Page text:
Hunt for Adam Mayes, kidnap-slaying suspect, puts Mississippi community on edge
In this photo made from surveillance video and released by the Tennessee Bureau of Investigation, Adam Mayes, 35, stands in front of the counter at a convenience store on April 30, 2012 in Union County, Miss., about three days after Jo Ann Bain and her daughters disappeared. Authorities say Mayes abducted Bain and her three daughters. Bain and her oldest daughter were found dead. The two younger girls are still missing. / CBS/AP
(AP) GUNTOWN, Miss. - A Mississippi manhunt for a fugitive accused of kidnapping and a double slaying had small town residents on lockdown Thursday and shattered the feeling of safety in a place where everyone knows their neighbors.
The hunt for Adam Mayes and the two young sisters he is accused of kidnapping has encompassed parts of at least three counties in northern Mississippi. Federal agents, state troopers and SWAT teams wearing protective gear and armed with high powered rifles have made multiple forays into the woods in search of Mayes or a hideout he may have used.
Authorities say they think the missing girls, Alexandria Bain, 12, and Kyliyah Bain, 8, are still with Mayes, nearly two weeks after he fled with them.
Shelby Bryan, 40, is a cashier at the County Line No.1, where Mayes was seen on video after the girls disappeared. She said people are frightened and upset.Relative: Accused killer thinks girls are his own
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"Some people don't want to be alone. Some women are scared to go home until their husbands get there. Then you have some that don't want to leave their house," Bryan said. "I have husbands coming in here telling me, `My wife made me put the gun beside the bed last night."'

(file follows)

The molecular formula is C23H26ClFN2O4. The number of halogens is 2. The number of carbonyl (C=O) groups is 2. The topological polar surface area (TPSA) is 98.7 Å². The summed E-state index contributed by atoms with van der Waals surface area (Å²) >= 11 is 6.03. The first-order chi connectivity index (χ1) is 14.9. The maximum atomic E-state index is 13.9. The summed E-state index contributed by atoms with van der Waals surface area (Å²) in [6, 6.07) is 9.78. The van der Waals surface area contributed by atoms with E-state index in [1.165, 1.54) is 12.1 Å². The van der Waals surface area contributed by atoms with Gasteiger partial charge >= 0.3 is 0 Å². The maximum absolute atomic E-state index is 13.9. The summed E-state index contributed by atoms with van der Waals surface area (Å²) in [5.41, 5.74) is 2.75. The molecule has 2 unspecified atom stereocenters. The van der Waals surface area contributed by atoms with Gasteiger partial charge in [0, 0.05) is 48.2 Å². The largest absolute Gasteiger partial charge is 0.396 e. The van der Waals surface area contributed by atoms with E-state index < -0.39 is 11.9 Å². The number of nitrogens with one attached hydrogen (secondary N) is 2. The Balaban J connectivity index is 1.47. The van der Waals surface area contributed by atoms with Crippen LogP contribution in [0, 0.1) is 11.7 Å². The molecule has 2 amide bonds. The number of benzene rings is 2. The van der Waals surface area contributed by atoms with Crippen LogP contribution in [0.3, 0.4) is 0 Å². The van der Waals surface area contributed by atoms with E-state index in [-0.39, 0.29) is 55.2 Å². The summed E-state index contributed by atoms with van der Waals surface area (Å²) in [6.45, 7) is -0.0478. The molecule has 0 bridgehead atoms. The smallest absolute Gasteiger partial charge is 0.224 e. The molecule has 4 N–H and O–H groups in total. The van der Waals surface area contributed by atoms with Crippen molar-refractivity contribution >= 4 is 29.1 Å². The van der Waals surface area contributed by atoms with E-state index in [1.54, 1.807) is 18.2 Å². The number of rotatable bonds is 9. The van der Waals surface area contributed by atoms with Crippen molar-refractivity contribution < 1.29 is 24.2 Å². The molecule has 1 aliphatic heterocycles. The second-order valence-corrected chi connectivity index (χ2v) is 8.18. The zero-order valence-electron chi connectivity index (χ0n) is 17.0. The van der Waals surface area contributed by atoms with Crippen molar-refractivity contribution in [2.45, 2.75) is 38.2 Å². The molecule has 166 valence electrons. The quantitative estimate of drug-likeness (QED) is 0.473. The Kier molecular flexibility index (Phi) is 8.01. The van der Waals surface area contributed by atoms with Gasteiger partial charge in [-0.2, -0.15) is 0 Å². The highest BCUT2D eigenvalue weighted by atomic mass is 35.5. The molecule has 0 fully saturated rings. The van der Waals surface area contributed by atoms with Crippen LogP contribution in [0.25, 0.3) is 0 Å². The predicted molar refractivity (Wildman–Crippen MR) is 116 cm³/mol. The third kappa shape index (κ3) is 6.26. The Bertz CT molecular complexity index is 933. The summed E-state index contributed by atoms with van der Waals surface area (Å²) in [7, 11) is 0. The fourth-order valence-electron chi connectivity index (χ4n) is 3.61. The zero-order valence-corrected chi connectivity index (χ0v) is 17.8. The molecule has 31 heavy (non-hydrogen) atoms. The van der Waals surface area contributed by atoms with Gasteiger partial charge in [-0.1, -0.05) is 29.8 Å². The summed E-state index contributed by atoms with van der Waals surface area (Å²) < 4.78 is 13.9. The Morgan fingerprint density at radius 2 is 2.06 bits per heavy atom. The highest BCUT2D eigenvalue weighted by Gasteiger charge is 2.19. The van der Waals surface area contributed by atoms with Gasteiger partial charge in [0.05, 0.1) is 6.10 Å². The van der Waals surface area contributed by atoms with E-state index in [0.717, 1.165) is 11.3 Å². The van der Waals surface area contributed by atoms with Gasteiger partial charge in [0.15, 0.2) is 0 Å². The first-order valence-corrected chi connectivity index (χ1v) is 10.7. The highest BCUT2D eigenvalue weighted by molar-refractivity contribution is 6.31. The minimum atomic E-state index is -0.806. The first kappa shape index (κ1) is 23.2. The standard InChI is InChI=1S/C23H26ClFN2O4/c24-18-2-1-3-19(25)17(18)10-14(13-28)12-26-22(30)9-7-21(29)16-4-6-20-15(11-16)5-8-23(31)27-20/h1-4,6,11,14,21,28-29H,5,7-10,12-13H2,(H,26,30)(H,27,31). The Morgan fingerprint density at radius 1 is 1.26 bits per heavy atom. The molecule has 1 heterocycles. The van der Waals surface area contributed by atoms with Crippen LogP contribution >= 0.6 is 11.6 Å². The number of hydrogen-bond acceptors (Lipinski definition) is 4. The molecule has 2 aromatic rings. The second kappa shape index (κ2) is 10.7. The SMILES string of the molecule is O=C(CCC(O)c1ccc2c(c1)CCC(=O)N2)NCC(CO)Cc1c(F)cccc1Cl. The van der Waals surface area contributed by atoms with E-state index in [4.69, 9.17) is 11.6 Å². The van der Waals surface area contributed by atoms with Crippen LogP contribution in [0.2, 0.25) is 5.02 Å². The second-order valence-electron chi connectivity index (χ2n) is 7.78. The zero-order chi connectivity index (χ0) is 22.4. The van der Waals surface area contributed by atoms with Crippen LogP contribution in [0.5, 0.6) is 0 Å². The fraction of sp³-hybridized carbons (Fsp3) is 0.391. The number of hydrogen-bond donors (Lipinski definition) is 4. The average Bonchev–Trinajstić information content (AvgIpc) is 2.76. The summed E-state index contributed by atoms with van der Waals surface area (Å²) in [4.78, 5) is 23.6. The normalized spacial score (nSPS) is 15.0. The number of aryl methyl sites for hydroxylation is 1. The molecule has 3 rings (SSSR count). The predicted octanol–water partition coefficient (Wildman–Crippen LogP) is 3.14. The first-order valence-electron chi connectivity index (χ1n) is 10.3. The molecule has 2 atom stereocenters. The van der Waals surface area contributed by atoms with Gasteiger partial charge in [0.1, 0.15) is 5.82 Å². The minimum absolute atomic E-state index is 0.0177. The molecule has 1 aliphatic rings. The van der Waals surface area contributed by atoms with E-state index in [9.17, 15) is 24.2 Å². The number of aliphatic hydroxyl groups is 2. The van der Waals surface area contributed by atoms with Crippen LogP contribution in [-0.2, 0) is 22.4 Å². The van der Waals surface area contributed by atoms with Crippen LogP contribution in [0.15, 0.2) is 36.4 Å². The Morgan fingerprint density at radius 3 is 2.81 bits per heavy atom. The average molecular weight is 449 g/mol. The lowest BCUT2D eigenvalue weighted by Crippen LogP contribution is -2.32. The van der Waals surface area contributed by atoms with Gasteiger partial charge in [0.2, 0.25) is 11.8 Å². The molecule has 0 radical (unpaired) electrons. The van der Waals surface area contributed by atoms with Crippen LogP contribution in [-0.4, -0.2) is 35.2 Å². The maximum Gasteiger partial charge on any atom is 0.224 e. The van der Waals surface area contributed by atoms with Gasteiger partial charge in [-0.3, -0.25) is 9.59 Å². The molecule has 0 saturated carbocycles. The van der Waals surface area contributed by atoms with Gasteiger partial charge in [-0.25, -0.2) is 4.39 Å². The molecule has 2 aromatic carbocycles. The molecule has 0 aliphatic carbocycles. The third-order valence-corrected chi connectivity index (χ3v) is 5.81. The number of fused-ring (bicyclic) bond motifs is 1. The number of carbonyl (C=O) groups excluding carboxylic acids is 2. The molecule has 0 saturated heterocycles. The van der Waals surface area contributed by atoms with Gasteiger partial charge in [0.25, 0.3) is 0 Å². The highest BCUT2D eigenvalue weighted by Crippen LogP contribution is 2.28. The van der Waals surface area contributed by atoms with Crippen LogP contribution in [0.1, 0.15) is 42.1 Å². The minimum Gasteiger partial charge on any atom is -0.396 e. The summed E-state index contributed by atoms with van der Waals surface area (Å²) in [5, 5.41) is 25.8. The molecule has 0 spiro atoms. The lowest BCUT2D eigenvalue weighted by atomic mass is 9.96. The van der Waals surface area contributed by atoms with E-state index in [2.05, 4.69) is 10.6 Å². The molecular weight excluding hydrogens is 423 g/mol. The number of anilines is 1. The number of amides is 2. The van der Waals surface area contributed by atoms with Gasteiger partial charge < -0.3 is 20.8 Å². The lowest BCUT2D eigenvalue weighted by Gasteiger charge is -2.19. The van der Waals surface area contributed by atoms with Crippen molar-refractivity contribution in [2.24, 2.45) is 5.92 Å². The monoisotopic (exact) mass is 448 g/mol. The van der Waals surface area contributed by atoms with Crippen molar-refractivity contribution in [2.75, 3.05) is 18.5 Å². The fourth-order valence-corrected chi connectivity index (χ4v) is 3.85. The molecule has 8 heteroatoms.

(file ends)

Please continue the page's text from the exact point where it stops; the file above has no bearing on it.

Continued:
Mayes and his wife, Teresa, were charged Wednesday with first-degree murder in the deaths of Jo Ann Bain, 31, and her daughter, Adrienne, 14. Their bodies were found buried outside the Mayes' home near Guntown a week after they were reported missing by Jo Ann Bain's husband, Gary.
Mayes' mother-in-law Josie Tate told The Associated Press that Mayes thought the missing sisters might actually be his daughters and it caused problems in his marriage to her daughter, Teresa Mayes, who is jailed in the case.
"She was tired of him doting on those two little girls that he claimed were his," Tate said.
Neighbors of Mayes have been questioned and one was arrested on a warrant unrelated to the Mayes case. One neighbor loosed his brown pit bull in an apparent effort to ward away media and onlookers stopping to get a glimpse of the home where Jo Ann Bain and her daughter were buried in the backyard.
The search area includes a mix of thick pine woods, large open fields, creeks and small lakes. Back roads crisscross the area. Some are wide enough for only one vehicle at a time. Residents say there are plenty of abandoned homes, empty trailers and small outbuildings where someone could hide.
Authorities said Mayes has changed his appearance since the mother and children were reported missing. They released surveillance video of him with short hair at a market near Guntown.
Natasha McGee, owner of Nala Childcare in Guntown, said she has been keeping kids inside and talking to them about avoiding strangers. She said police stop by from time to time.
"I think people are scared, mostly. We've been on lockdown for a couple of days, making sure all the doors are locked and our gates are locked," McGee said. "It's just a scary thing. I can't believe it happened in our small town. Nothing like that has even happened to us before."
McGee said the case is puzzling, and Mayes and his family are mysterious to many residents.
"We're just so confused about how this all started. We know everybody around here, but nobody knows him or his family. Like I said, it's just a peculiar case for us. I hope it's over soon."
Authorities have put Mayes on the FBI's Ten Most Wanted List and urged him to surrender. The reward for information leading to Mayes' arrest is now at $171,000.
Kidnap-slaying suspect kills himself, missing girls found alive
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